Dr. Anil Sigdel
Part I (June 05, 2020)
India’s changing of status-quo in Kalapani by first including the territory into its newly released political map, and second, inaugurating a new road section that goes through Kalapani to China/Tibet border, caused an unprecedented level of reaction from Nepal against India. Nepal’s PM Oli’s government endorsed a new political map that includes entire areas in the region under dispute – Lipulekh Pass to Tibet, the source of Mahakali or Kali river Limipiadhura and Kalapani area. This new map has given “extra” 335 square kilometers of land to Nepal.
Such strong step by Nepal has undoubtedly come has a painfully surprising blow to India, but what action India would take against it has left Nepal preoccupied while the small neighbor explores possibilities to move forward with its claims. In the following, this article will show what statements from both governments have been made on the matter that explain their position and preferences, political parties and politicians’ statements, and some evidence talked about by practitioners and scholars, to briefly examine how the issue is framed, and the perception and preferences of each side.
As seen in the Map 1 and Map 2 (maps are for visual aid purposes and are not accurate), Nepal’s new map claims a strip of territory along the Kali river reaching up to its origin Limpiadhura. The new covers the areas between the river and the China border to the north, thereby including all points that have been dragged into dispute. Map 2 shows the Lipulekh pass where India’s new road reaches to Tibet, and the source of the river Limpiadhura, and the areas inside the dotted lines seen on the Google map is Kalapani. The exact new addition to Nepal’s territory as per the new map except Kalapani is 335 square kilometers as said before.
The principal documents that defines the border between India and Nepal is the Sugauli Treaty of 1816, which defines the Kali river as the boundary. Over the years, different maps had been issued, however, they were not signed by two sides nor were there any active disputes regarding these bordering areas given the sparsely inhabited high altitude mountainous terrain. But in the 1960s this started to be a controversial matter — see this article by Nepal Matters for America for more details.
India’s Defense Minister Raj Nath Singh, accompanied by Chief of Defense Staff General Bipin Rawat and Chief of Army Staff General Manoj Mukunda Naravane, inaugurated the completed raod section between Darchula to Lipulekh. On the occasion, the minister tweeted: “delighted to inaugurate the Link Road Mansarovar Yatra today.” Map 1 shows the pilgrimage Lake Mansarovar in Tibet. As India has been building strategic roads towards the China border over the last two decades, this section in particular delights the Hindu nationalist BJP leaders as they take the opportunity to present this road to their Hindu constituents and show that Modi has not only provided the shortest route for the pilgrims, but also that most part of the travelling will be in “Indian territory” unlike the existing Nepal route or Sikkim’s Nathu La pass route. The convergence of interests between defense establishment and the Hindu leaders is seen at the remote inauguration as Minister Singh sits with the CDS and CAS.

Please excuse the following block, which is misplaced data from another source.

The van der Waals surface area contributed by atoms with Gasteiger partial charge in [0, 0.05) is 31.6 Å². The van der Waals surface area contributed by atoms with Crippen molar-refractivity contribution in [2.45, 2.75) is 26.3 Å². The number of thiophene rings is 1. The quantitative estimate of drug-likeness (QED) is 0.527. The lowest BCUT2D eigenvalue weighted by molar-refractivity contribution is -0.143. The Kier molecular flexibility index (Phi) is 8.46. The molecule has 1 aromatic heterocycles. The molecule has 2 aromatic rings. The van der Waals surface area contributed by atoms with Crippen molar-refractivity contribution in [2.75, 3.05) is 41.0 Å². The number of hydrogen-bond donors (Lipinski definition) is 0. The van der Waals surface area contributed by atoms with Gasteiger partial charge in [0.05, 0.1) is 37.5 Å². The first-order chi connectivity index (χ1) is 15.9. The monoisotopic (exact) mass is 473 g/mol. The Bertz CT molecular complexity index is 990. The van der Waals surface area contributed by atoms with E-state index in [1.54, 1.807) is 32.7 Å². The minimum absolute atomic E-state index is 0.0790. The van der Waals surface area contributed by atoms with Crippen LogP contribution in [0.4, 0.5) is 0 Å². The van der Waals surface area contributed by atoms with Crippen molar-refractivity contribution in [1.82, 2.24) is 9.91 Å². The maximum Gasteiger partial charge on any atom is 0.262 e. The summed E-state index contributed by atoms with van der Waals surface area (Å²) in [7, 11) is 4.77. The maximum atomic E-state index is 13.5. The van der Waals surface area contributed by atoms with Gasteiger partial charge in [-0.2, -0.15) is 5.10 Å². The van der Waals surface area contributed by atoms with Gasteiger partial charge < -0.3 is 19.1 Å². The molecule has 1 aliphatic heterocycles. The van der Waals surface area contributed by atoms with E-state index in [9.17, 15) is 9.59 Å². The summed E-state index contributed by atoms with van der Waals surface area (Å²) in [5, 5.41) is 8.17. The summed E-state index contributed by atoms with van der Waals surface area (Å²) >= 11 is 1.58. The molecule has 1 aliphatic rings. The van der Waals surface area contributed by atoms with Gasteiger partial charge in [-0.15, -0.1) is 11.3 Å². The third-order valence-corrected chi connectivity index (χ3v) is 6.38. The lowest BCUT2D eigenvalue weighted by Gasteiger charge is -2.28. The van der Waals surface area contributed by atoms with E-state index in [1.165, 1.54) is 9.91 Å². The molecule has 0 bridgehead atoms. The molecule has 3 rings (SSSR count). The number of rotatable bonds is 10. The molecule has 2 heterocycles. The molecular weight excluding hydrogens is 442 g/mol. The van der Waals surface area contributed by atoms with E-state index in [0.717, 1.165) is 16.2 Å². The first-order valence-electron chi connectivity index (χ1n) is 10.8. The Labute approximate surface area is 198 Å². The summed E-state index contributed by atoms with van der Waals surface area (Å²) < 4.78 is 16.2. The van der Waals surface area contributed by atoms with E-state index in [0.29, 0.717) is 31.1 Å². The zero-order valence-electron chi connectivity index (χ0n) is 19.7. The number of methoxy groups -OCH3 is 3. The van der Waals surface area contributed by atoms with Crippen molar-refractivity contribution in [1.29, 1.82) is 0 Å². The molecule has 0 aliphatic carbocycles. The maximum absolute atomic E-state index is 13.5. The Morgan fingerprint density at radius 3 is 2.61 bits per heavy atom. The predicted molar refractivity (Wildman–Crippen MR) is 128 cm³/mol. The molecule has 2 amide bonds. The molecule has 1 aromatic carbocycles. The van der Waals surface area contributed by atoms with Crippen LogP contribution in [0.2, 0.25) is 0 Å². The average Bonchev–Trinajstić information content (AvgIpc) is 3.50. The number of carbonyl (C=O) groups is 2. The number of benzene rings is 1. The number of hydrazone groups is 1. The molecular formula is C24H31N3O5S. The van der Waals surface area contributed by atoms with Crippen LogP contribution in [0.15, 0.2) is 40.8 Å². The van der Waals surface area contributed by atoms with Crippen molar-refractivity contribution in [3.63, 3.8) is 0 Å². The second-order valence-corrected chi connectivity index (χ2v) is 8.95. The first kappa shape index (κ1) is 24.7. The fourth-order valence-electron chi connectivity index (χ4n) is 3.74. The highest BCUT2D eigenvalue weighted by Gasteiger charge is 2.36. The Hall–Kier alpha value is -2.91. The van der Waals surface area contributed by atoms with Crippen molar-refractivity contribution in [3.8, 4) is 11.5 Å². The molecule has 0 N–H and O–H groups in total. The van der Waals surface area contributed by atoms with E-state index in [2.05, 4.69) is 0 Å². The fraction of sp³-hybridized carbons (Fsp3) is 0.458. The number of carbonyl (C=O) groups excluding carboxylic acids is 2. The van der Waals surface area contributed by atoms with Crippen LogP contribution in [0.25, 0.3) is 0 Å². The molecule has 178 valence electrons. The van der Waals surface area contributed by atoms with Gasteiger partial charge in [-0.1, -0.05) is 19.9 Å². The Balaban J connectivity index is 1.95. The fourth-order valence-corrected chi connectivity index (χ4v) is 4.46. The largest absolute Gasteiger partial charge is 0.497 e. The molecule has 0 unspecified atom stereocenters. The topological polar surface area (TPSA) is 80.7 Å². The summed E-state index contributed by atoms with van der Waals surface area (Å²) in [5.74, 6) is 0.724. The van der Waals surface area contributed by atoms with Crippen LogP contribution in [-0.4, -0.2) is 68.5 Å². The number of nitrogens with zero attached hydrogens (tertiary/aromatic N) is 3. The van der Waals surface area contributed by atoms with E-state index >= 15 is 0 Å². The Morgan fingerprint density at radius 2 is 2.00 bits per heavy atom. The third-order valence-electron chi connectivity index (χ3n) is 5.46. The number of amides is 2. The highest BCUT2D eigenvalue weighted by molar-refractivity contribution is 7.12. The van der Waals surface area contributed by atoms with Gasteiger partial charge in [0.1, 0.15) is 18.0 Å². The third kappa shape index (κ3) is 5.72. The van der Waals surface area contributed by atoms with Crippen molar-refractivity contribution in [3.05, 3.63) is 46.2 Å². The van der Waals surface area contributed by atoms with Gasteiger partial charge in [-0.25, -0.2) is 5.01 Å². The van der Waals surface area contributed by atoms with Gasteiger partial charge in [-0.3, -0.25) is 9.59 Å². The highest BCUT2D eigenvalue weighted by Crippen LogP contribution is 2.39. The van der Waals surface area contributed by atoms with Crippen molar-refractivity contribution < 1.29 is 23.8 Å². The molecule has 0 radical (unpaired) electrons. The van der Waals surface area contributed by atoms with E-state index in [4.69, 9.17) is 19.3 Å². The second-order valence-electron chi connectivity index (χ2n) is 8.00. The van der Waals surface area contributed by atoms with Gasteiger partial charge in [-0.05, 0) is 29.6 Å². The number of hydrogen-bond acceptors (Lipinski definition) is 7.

In response to India’s new map, Nepal’s Ministry of Foreign Affairs issued a press release stating that the government “firmly believes that Kalapani is a part of Nepal” and that “any unilateral decision” on the border related issues outside of the existing mechanism at the ministerial levels by India will be “unacceptable” for Nepal. It says that Nepal is firm in its determination that the problem should be resolved through diplomatic channels on the basis of historical documents, facts and evidence. However, then Indian Ministry of External Affairs Spokesperson responded by saying that India’s “map accurately depicts the sovereign territory of India. The new map has in no manner revised our boundary with Nepal.” Similar to the Nepalese line in terms of resolving the matter through talks, the spokesperson further said that the “boundary delineation exercise with Nepal is ongoing under the existing mechanism. We reiterate our commitment to find a solution through dialogue in the spirit of our close and friendly bilateral relations.” However, it should be noted here that India had recognized earlier that Kalapani was a “dispute” but this time takes a sharp turn to claim the accuracy of the its map. Anyways, Nepal’s requests for talks fell on deaf ears despite PM Oli’s rhetoric that not just India would reverse its map, that he will get Nepal’s land back.
But as South Asia goes into lockdown due to Covid-19, Nepal gets a double blow as India made public its completion of the road between Pittoragarh via Gunji to Lipulekh pass. Nepal immediately summons Indian Ambassador in Kathmandu and hands over a note to protest India’s move. Exacerbating the matter, India’s CAS Naravane insinuated Chinese role in Nepal’s reaction. He stated: “The area east of Kali river belongs to them. The road that we built is on the west of the river. There was no dispute. I don’t know what they are agitating about,” the Army Chief said. There has never been any problem in the past. There is reason to believe that they might have raised the issues at the behest of someone else and that is very much a possibility.
In fact, there is no dispute that the border is along the Kali or Mahakali river, but the problem was caused when India’s interpretation of the source of the river differed to Nepal’s understanding on the basis of the 1816 treaty — the only comprehensive boundary treaty so far between British India and King of Nepal.
Again, Nepal’s plea for talks or any other response from India would not happen, and the streets of Nepal witnessed fierce agitation, the Oli government decided to issue a new map.
Nepal’s Claim of Indian Occupation of Kalapani, Lipulekh and Limpiadhura